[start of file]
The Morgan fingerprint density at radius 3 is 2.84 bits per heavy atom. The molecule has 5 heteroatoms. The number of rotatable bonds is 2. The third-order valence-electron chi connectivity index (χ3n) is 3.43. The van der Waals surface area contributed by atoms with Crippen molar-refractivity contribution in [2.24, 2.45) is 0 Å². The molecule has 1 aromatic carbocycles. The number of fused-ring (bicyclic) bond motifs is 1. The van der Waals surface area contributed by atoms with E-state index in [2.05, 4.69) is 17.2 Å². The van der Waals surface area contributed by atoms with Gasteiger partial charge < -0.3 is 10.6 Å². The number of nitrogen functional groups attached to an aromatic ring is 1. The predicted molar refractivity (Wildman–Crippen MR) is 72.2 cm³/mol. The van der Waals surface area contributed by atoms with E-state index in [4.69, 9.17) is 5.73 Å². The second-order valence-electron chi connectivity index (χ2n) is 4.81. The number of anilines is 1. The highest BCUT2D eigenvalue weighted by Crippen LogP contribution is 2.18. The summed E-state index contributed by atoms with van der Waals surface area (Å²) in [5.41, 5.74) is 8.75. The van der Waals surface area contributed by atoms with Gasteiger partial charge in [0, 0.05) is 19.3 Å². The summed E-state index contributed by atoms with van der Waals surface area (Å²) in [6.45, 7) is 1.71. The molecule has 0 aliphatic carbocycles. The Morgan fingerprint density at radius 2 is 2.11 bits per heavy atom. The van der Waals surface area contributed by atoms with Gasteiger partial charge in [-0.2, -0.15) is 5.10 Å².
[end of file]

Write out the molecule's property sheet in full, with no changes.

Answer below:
The Morgan fingerprint density at radius 3 is 2.84 bits per heavy atom. The molecule has 5 heteroatoms. The number of rotatable bonds is 2. The third-order valence-electron chi connectivity index (χ3n) is 3.43. The van der Waals surface area contributed by atoms with Crippen molar-refractivity contribution in [2.24, 2.45) is 0 Å². The molecule has 1 aromatic carbocycles. The number of fused-ring (bicyclic) bond motifs is 1. The van der Waals surface area contributed by atoms with E-state index in [2.05, 4.69) is 17.2 Å². The van der Waals surface area contributed by atoms with Gasteiger partial charge < -0.3 is 10.6 Å². The number of nitrogen functional groups attached to an aromatic ring is 1. The predicted molar refractivity (Wildman–Crippen MR) is 72.2 cm³/mol. The van der Waals surface area contributed by atoms with E-state index in [4.69, 9.17) is 5.73 Å². The second-order valence-electron chi connectivity index (χ2n) is 4.81. The number of anilines is 1. The highest BCUT2D eigenvalue weighted by Crippen LogP contribution is 2.18. The summed E-state index contributed by atoms with van der Waals surface area (Å²) in [5.41, 5.74) is 8.75. The van der Waals surface area contributed by atoms with Gasteiger partial charge in [0, 0.05) is 19.3 Å². The summed E-state index contributed by atoms with van der Waals surface area (Å²) in [6.45, 7) is 1.71. The molecule has 0 aliphatic carbocycles. The Morgan fingerprint density at radius 2 is 2.11 bits per heavy atom. The van der Waals surface area contributed by atoms with Gasteiger partial charge in [-0.2, -0.15) is 5.10 Å².